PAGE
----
Please share your insights, experiences, and queries regarding Teradata statistics and performance optimization in the comments. Through candid and constructive conversations, we can collaborate and formulate better approaches to manage our Teradata systems.

  • Hi Roland,

    I always try collect stats at least on PIs of tables & on columns which are being frequntly used in joins/WHERE.

    Is that fine as per the above disscussion .


  • Collecting full statistics is the best method in order to achieve the best possible execution plan.

    We can’t always do it as the collecting of statistics is costly (Disk IOs, CPU time), but if
    the costs are not a problem (for example, if you have a batch window for this task),
    collecting statistics on all primary indexes and all WHERE conditions definitely is a good decision.

    Having collected statistics for the WHERE condition is very important; If these statistics are missing, the Optimizer will use simple heuristics to determine the spool cardinality.

    This is how the heuristic works:

    The first WHERE conditions are always estimated to be 10% of the total table rows.

    If, for example, our table contains 100,000 rows, the Optimizer assumes that 10,000 rows will be retrieved.
    Be aware, the 10% rule is applied to the estimated table cardinality which is either determined by random-AMP sampling or available form collected primary index statistics. Skewed tables probably will lead to a heuristic, which is based on a wrong table cardinality estimation.

    Therefore, statistics on WHERE conditions and primary index statistics work together!

    Here are some examples:

    — No statistic on the WHERE conditions available
    SELECT * FROM The_Table WHERE col=10; — 10,000 rows are estimated, even if not a single row has a column value = 10 !

    For each further ANDed column, 75% of the previous estimation are taken:

    SELECT * FROM The_Table WHERE col=10 AND col2 = 20; — 10,000 * 75% = 7,500 rows are estimated

    In case of ORed conditions, each column selected, accounts for 10%:

    SELECT * FROM The_Table WHERE col=10 OR col2 = 20; — 10,000 + 10,000 = 20,000 rows are estimated

    In case we have statistics on one or more of the WHERE condition columns, the one with the highest selectivity (which estimate the least rows to be returned) is applied:

    COLLECT STATISTICS ON THE_TABLE COLUMN(col); — We assume the estimated cardinality is 5,000 rows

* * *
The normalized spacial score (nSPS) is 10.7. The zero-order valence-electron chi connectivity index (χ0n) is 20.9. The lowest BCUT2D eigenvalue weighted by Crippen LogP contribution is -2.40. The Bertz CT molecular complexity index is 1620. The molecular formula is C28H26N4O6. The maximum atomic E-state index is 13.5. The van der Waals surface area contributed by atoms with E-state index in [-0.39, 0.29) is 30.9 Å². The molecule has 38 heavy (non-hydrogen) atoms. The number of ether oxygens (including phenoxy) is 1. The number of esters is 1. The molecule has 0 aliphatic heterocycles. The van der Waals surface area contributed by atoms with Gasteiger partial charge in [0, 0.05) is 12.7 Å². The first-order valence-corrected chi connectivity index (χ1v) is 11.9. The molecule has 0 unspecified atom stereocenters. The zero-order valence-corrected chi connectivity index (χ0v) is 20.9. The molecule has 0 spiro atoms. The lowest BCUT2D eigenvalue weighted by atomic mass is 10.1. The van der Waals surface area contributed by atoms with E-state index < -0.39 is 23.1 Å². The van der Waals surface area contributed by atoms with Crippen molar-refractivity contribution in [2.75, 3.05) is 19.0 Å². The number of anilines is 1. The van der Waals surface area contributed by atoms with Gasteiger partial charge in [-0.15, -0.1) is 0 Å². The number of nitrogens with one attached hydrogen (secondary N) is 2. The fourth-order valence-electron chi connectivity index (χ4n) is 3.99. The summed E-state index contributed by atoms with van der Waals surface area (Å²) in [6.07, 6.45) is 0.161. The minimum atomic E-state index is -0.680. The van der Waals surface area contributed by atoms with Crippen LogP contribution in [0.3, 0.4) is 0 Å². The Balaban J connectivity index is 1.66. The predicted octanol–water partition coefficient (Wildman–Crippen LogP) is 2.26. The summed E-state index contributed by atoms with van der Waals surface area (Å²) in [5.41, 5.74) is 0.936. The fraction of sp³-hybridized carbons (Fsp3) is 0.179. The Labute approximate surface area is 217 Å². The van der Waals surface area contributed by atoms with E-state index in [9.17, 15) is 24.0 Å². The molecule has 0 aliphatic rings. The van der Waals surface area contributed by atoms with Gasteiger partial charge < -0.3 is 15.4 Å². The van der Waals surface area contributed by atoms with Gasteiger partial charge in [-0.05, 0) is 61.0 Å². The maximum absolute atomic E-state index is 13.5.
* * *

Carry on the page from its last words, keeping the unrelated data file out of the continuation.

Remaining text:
COLLECT STATISTICS ON THE_TABLE COLUMN(col2); — We assume the estimated cardinality is 10,000 rows

    SELECT * FROM The_Table WHERE col=10 AND col2 = 20; — 5,000 * 75% = 3,750 rows are estimated

    The statistics of column col (5,000 estimated rows) are used as a base for applying heuristics on col2.
    The collected statistics of col2 are completely ignored!

    The heuristics for columns, which are having collected statistics, are not always using the 75% rule.
    If the value is skewed (being available more than 75% of the time), the real number is used.

    For example, if the column col2 would contain the value = 20 in 90% of the rows, 90% would be used in the heuristic
    calculation: 5,000 * 90% = 4,500

    Another important fact is that as soon as any heuristics are included in the estimation,
    the confidence level of the retrieving step is lowered to “no confidence”.
    This will have an impact on the execution plan.

    If you want to achieve high confidence, the Optimizer requires multi-column statistics:



    The statistics you mention absolutely make sense, but I would add as well statistic on the join column(s) of each join step, as this helps the Optimizer in join planning (order of join steps, join type, redistribution strategy, etc.)

    I hope this helped


  • Hello Tom!

    Thank you very much for the encouraging comment!
    We are excited to receive such positive feedback from a master of the trade!

    I suggest that we continue our discussion using my e-mail address:
    [email protected]

  • Roland,

    I really like the way you explain things. You hit important points without digressing into unimportant or confusing details. You write as I teach! I would like for you to consider co-authoring a book with me. You are that good!

  • Hi Roland,
    I couldn’t agree more, there is so much misunderstanding in this area.
    One of the most common things I hear is that “I collected statistics and it improved the confidence level. That is good isn’t it?”
    The number of times I’ve had to explain to them that if the ** only ** change is confidence then the stats are a waste of time, they will not have improved performance. The following discussion is then about ‘structure of the explain plan’ with my finishing line being that “for statistics to be effective they MUST change the structure of the explain plan – otherwise they are a complete waste of resources”.

    • Confidence levels are a very good point, thanks, David.
      Statistics are a topic which is close to my heart as in my opinion each performance optimization should start with a review of statistics (are statistics missing? are they stale?) but in my experience, this task is many times skipped for different reasons: Sometimes a lack of understanding, but sometimes the environment of the Data Warehouse does not allow to “experiment” with statistics.

      I will give you an example: In one of my last projects, it was not possible to do proper performance optimization as only database administrators were allowed to add/remove statistics. Each required change needed at least one day. This actually forced me to skip statistics considerations completely and I had to rely on query rewriting only.

      Another mistake I can see quite often is that people look only at the date of the last recollection and decide based on this date if statistics are stale.